Trials that satisfied the inclusion criteria were independently reviewed and the following information recorded: study setting, year of study, source of funding, participant recruitment details (including number of eligible people), inclusion and exclusion criteria, other symptoms, randomisation and allocation concealment method, number of participants randomised, blinding (masking) of participants, care providers and outcome assessors, duration of intervention, co-interventions, number of participants not followed up, reasons for withdrawals from study protocol (clinical, side effects, refusal and other), details on side effects of therapy, and whether intention-to-treat analyses were possible. Data were extracted for the outcomes described above and any follow-up data provided in the following four weeks post intervention were sought. Further information was requested from the study authors where required.
Assessment of risk of bias in included studies
Two sets of review authors (SA, AC for initial search; SA, JM for subsequent search) independently assessed risk of bias for each study using the criteria outlined in the Cochrane Handbook for Systematic Reviews of Interventions (Higgins 2011). It was planned that any disagreement would be resolved by discussion or by involving a third review author. We assessed the risk of bias according to the following domains:
- allocation sequence generation;
- concealment of allocation;
- blinding of participants and investigators;
- incomplete outcome data;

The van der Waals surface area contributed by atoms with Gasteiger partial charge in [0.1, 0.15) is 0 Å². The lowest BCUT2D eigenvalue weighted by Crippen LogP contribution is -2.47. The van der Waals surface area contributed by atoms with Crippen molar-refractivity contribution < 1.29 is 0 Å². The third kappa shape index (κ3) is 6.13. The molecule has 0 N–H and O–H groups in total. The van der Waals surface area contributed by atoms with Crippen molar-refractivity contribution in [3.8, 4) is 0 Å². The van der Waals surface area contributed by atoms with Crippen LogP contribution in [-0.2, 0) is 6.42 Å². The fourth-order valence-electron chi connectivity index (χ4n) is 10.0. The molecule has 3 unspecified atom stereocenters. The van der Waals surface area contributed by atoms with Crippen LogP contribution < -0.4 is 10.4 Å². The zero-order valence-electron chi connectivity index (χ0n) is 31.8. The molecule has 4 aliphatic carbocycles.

- selective outcome reporting.
We also noted other sources of bias. Each potential source of bias was graded as high risk, low risk or unclear risk, relating to whether the potential for bias was high, low or unknown, respectively.
Measures of treatment effect
An initial qualitative comparison of all the individually analysed studies examined whether pooling of results (meta-analysis) was reasonable. This took into account differences in study populations, inclusion and exclusion criteria, interventions and outcome assessment. The results from studies that met the inclusion criteria and reported any of the outcomes of interest were included in the subsequent meta-analyses.
For the dichotomous outcome variables of each individual study, we calculated the odds ratio (OR) and 95% confidence intervals (CIs) using a modified intention-to-treat analysis (modified if there were missing values due to drop-outs). We used the Cochrane statistical package Review Manager 5 (RevMan 2011). Numbers needed to treat for an additional beneficial effect (NNTB) were to be calculated from the pooled OR and its 95% CI applied to a specified baseline risk (from the control group) using an online calculator (Cates 2003).
For continuous outcomes we planned to calculate the mean difference and 95% CIs using RevMan 2011. If studies reported outcomes using different measurement scales, the standardised mean difference was to be estimated.
Unit of analysis issues
Cross-over trials are not appropriate for this intervention duration and thus were not included in any meta-analysis but were to be described in the text.
Dealing with missing data
We contacted investigators or study sponsors in order to verify key study characteristics and obtain missing numerical outcome data where possible.
Assessment of heterogeneity
We used the I
Assessment of reporting biases
Where we suspected reporting bias (see 'Selective reporting bias' below), we attempted to contact study authors asking them to provide missing outcome data. Where this was not possible, and the missing data were thought to introduce serious bias, the impact of including such studies in the overall assessment of results was to be explored by a sensitivity analysis.
If combination of data and meta-analysis (with at least five studies) was possible, we planned to assess publication bias using a funnel plot. We planned to try and identify and report on any selective reporting in the included trials, ideally by comparing the trial protocol with the final published paper, but alternatively by comparing the 'Methods' and 'Results' sections of the published studies.